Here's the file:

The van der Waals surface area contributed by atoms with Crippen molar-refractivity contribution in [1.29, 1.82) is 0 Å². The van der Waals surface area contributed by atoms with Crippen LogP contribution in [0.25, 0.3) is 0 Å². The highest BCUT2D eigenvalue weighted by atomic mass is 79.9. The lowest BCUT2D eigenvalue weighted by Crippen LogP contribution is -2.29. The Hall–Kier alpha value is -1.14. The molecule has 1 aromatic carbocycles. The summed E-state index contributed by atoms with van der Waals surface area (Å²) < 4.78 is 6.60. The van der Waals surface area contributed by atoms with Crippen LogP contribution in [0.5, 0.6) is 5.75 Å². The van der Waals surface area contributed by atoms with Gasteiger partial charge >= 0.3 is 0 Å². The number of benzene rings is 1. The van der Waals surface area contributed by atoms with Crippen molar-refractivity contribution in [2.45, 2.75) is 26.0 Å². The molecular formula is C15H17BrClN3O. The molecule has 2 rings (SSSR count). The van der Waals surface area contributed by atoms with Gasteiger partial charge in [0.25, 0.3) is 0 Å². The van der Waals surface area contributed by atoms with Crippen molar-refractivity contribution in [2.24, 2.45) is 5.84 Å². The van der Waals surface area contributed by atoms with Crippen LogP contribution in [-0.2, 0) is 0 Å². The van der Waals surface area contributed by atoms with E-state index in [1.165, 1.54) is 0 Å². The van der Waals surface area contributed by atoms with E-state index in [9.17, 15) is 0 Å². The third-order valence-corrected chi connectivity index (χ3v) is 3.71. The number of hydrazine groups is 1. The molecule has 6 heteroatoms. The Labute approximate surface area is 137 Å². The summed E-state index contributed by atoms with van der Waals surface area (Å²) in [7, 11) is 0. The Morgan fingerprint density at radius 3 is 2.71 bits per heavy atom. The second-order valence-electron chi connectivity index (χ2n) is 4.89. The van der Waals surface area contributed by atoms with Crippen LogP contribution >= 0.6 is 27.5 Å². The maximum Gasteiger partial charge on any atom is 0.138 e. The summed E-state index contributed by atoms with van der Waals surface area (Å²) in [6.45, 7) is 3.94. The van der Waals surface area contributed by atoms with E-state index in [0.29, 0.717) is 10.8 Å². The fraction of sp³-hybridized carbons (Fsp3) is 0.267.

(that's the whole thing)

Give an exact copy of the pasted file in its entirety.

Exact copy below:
The van der Waals surface area contributed by atoms with Crippen molar-refractivity contribution in [1.29, 1.82) is 0 Å². The van der Waals surface area contributed by atoms with Crippen LogP contribution in [0.25, 0.3) is 0 Å². The highest BCUT2D eigenvalue weighted by atomic mass is 79.9. The lowest BCUT2D eigenvalue weighted by Crippen LogP contribution is -2.29. The Hall–Kier alpha value is -1.14. The molecule has 1 aromatic carbocycles. The summed E-state index contributed by atoms with van der Waals surface area (Å²) < 4.78 is 6.60. The van der Waals surface area contributed by atoms with Crippen LogP contribution in [0.5, 0.6) is 5.75 Å². The van der Waals surface area contributed by atoms with Gasteiger partial charge >= 0.3 is 0 Å². The number of benzene rings is 1. The van der Waals surface area contributed by atoms with Crippen molar-refractivity contribution in [2.45, 2.75) is 26.0 Å². The molecular formula is C15H17BrClN3O. The molecule has 2 rings (SSSR count). The van der Waals surface area contributed by atoms with Gasteiger partial charge in [0.25, 0.3) is 0 Å². The van der Waals surface area contributed by atoms with Crippen molar-refractivity contribution in [2.24, 2.45) is 5.84 Å². The van der Waals surface area contributed by atoms with Crippen LogP contribution in [-0.2, 0) is 0 Å². The van der Waals surface area contributed by atoms with E-state index in [1.165, 1.54) is 0 Å². The van der Waals surface area contributed by atoms with E-state index in [9.17, 15) is 0 Å². The third-order valence-corrected chi connectivity index (χ3v) is 3.71. The number of hydrazine groups is 1. The molecule has 6 heteroatoms. The Labute approximate surface area is 137 Å². The summed E-state index contributed by atoms with van der Waals surface area (Å²) in [7, 11) is 0. The Morgan fingerprint density at radius 3 is 2.71 bits per heavy atom. The second-order valence-electron chi connectivity index (χ2n) is 4.89. The van der Waals surface area contributed by atoms with Crippen LogP contribution >= 0.6 is 27.5 Å². The maximum Gasteiger partial charge on any atom is 0.138 e. The summed E-state index contributed by atoms with van der Waals surface area (Å²) in [6.45, 7) is 3.94. The van der Waals surface area contributed by atoms with E-state index in [0.29, 0.717) is 10.8 Å². The fraction of sp³-hybridized carbons (Fsp3) is 0.267.